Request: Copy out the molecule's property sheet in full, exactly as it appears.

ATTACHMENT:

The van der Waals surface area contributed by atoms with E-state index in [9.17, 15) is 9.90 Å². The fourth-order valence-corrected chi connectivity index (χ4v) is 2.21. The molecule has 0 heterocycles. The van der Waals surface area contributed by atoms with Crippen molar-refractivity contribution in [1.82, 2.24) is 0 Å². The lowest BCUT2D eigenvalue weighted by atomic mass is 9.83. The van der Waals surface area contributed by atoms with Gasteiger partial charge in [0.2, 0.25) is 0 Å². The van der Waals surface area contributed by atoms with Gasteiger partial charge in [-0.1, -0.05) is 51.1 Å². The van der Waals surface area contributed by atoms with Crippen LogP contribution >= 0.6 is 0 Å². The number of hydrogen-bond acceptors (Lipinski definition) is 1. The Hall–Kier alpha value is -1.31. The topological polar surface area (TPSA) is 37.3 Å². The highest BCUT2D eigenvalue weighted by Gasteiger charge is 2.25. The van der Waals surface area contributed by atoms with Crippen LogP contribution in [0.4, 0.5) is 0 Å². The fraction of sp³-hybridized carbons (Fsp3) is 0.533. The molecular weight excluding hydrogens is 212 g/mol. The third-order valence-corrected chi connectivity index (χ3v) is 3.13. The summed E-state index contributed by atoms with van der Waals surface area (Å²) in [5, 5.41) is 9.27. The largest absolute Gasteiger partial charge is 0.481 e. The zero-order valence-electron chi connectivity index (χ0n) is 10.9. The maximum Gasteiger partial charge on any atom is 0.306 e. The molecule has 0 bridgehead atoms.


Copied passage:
The van der Waals surface area contributed by atoms with E-state index in [9.17, 15) is 9.90 Å². The fourth-order valence-corrected chi connectivity index (χ4v) is 2.21. The molecule has 0 heterocycles. The van der Waals surface area contributed by atoms with Crippen molar-refractivity contribution in [1.82, 2.24) is 0 Å². The lowest BCUT2D eigenvalue weighted by atomic mass is 9.83. The van der Waals surface area contributed by atoms with Gasteiger partial charge in [0.2, 0.25) is 0 Å². The van der Waals surface area contributed by atoms with Gasteiger partial charge in [-0.1, -0.05) is 51.1 Å². The van der Waals surface area contributed by atoms with Crippen LogP contribution >= 0.6 is 0 Å². The number of hydrogen-bond acceptors (Lipinski definition) is 1. The Hall–Kier alpha value is -1.31. The topological polar surface area (TPSA) is 37.3 Å². The highest BCUT2D eigenvalue weighted by Gasteiger charge is 2.25. The van der Waals surface area contributed by atoms with Crippen LogP contribution in [0.4, 0.5) is 0 Å². The fraction of sp³-hybridized carbons (Fsp3) is 0.533. The molecular weight excluding hydrogens is 212 g/mol. The third-order valence-corrected chi connectivity index (χ3v) is 3.13. The summed E-state index contributed by atoms with van der Waals surface area (Å²) in [5, 5.41) is 9.27. The largest absolute Gasteiger partial charge is 0.481 e. The zero-order valence-electron chi connectivity index (χ0n) is 10.9. The maximum Gasteiger partial charge on any atom is 0.306 e. The molecule has 0 bridgehead atoms.